(CNN) — Health insurers must cover the cost of home COVID-19 tests starting January 15, the US Department of Health and Human Services announced Monday.
The new requirement means that most consumers with private health insurance can buy at-home tests online or in stores and have them paid for at the time of purchase or get reimbursed by submitting a claim to their insurer.
Consumers will not need to visit their doctor or get a prescription to obtain the free tests, the department said. And the tests won't be subject to copays or deductibles.
Insurers must pay for up to eight tests per covered individual per month. But there won't be any limit if a doctor orders or administers them after an office visit.
Insurers may set up a network of preferred stores, pharmacies and online retailers, where consumers can receive tests at no cost up front. People could still buy tests outside that network, but insurers would only have to reimburse up to $12 for each one.
The requirement is not retroactive, so at-home tests purchased before January 15 do not qualify for reimbursement.
The move, which President Joe Biden announced last month, comes as Americans desperately seek testing amid a surge of the Omicron variant. Finding at-home tests is proving challenging in many parts of the country, even as retailers limit the number that can be purchased by one customer.
"The success of the Biden administration's requirement that insurers pay for at-home COVID tests will depend, of course, on being able to snag those valuable tests to begin with," tweeted Larry Levitt, executive vice president for health policy at the Kaiser Family Foundation, on Monday.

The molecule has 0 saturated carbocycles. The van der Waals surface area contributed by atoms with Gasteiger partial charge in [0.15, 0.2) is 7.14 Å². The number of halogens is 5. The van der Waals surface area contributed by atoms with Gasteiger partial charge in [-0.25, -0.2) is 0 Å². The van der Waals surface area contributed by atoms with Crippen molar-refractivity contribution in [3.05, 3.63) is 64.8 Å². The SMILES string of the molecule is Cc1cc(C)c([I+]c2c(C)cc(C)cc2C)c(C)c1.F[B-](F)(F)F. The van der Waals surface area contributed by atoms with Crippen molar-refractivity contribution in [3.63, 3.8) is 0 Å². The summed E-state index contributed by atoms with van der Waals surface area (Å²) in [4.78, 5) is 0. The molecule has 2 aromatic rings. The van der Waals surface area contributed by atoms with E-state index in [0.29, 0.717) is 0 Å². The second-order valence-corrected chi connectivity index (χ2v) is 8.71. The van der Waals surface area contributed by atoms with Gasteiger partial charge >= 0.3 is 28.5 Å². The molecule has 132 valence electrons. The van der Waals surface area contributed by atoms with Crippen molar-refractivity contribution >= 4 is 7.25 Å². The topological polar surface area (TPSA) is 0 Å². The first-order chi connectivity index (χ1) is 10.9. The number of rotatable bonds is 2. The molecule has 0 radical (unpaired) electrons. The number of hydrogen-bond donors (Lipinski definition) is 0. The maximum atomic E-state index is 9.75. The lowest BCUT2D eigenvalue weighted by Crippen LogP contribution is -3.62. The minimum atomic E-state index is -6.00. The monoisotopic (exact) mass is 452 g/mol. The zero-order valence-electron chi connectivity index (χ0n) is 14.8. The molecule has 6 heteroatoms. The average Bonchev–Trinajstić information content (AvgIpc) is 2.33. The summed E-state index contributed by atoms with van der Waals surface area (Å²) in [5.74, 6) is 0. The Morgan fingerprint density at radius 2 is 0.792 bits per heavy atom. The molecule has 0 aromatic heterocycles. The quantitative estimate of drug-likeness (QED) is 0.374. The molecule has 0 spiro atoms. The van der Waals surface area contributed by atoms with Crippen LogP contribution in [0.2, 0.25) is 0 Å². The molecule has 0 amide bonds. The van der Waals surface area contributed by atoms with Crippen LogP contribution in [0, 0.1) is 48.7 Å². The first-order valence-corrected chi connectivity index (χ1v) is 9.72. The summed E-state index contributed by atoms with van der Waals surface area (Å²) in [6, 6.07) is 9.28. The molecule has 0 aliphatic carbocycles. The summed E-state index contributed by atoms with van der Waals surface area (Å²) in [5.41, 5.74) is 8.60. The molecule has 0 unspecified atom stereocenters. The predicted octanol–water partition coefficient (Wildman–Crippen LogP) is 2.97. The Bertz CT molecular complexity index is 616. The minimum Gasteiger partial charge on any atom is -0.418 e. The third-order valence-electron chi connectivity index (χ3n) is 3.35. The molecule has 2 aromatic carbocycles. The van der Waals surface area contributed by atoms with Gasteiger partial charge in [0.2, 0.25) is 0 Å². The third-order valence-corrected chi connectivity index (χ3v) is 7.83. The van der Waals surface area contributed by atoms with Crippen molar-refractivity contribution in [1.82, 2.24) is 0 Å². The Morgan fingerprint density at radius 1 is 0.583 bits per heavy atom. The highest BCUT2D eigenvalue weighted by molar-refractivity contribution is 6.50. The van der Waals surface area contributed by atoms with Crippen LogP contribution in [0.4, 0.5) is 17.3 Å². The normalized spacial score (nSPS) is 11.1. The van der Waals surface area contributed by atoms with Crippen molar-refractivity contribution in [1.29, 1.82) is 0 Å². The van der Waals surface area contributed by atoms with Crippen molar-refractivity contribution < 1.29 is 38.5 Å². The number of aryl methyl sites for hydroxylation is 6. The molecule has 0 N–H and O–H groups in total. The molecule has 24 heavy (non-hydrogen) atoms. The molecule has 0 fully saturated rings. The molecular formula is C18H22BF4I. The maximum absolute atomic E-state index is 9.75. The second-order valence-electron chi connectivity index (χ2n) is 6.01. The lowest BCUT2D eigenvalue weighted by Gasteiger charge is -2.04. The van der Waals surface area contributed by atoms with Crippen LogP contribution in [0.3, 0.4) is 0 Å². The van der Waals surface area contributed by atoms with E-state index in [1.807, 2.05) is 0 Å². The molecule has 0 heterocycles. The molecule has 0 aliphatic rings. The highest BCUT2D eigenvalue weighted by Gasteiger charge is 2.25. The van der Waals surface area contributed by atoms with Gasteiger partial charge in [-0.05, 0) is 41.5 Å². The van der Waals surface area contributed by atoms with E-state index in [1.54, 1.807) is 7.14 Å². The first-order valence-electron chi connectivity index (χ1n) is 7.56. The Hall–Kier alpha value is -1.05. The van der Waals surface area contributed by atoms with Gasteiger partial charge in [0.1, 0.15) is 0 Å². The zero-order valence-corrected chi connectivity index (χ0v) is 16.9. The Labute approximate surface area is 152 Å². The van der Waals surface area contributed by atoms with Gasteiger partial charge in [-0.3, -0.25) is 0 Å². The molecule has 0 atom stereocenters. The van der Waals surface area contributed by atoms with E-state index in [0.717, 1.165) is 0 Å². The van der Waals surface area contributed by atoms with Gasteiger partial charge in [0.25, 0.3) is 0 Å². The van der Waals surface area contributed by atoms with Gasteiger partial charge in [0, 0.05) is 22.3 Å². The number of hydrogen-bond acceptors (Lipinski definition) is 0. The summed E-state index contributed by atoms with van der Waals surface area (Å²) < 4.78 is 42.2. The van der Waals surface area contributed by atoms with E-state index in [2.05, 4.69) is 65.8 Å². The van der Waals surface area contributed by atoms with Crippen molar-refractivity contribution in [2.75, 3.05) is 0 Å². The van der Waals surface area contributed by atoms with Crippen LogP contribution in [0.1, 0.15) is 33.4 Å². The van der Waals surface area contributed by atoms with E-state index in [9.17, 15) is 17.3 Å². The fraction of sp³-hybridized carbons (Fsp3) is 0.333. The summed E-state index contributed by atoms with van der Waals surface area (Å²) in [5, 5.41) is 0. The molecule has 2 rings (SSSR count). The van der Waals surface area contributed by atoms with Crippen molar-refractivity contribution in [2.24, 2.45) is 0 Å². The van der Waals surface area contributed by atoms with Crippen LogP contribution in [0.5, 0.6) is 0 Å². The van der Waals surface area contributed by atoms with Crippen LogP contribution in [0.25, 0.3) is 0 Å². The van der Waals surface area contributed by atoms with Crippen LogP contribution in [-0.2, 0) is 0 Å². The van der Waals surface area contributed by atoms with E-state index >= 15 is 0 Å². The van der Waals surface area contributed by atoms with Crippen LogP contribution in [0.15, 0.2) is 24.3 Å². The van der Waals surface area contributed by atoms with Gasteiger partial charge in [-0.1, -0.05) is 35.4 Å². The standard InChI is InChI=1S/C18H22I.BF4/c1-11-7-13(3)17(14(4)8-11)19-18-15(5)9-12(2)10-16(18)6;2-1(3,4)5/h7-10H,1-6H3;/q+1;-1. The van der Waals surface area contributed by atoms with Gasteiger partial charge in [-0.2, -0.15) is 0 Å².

It is setting up a website and hotline where Americans can request the tests. More details should be available later this week, the White House said.
Health insurers will work quickly, expect 'hiccups'
Health insurers will implement the guidance as quickly as possible and seek to limit consumers' confusion and challenges, Matt Eyles, CEO of America's Health Insurance Plans, known as AHIP, said in a statement.
"While there will likely be some hiccups in early days, we will work with the administration to swiftly address issues as they arise," Eyles said, while reinforcing the importance of vaccines to fight the coronavirus.
Another major insurer industry group noted the short deadline to launch the program.
"We are concerned that the policy does not solve for the limited supply of tests in the country and could cause additional consumer friction as insurers stand up a program in just four days' time," said Kim Keck, CEO of the Blue Cross Blue Shield Association.
Medicaid and the Children's Health Insurance Program, known as CHIP, already cover at-home tests with no cost-sharing. Medicare covers at no charge COVID-19 testing done in a lab when ordered by a medical professional. Those enrolled in Medicare Advantage plans should check with their insurers to see if at-home tests will be paid for, HHS said.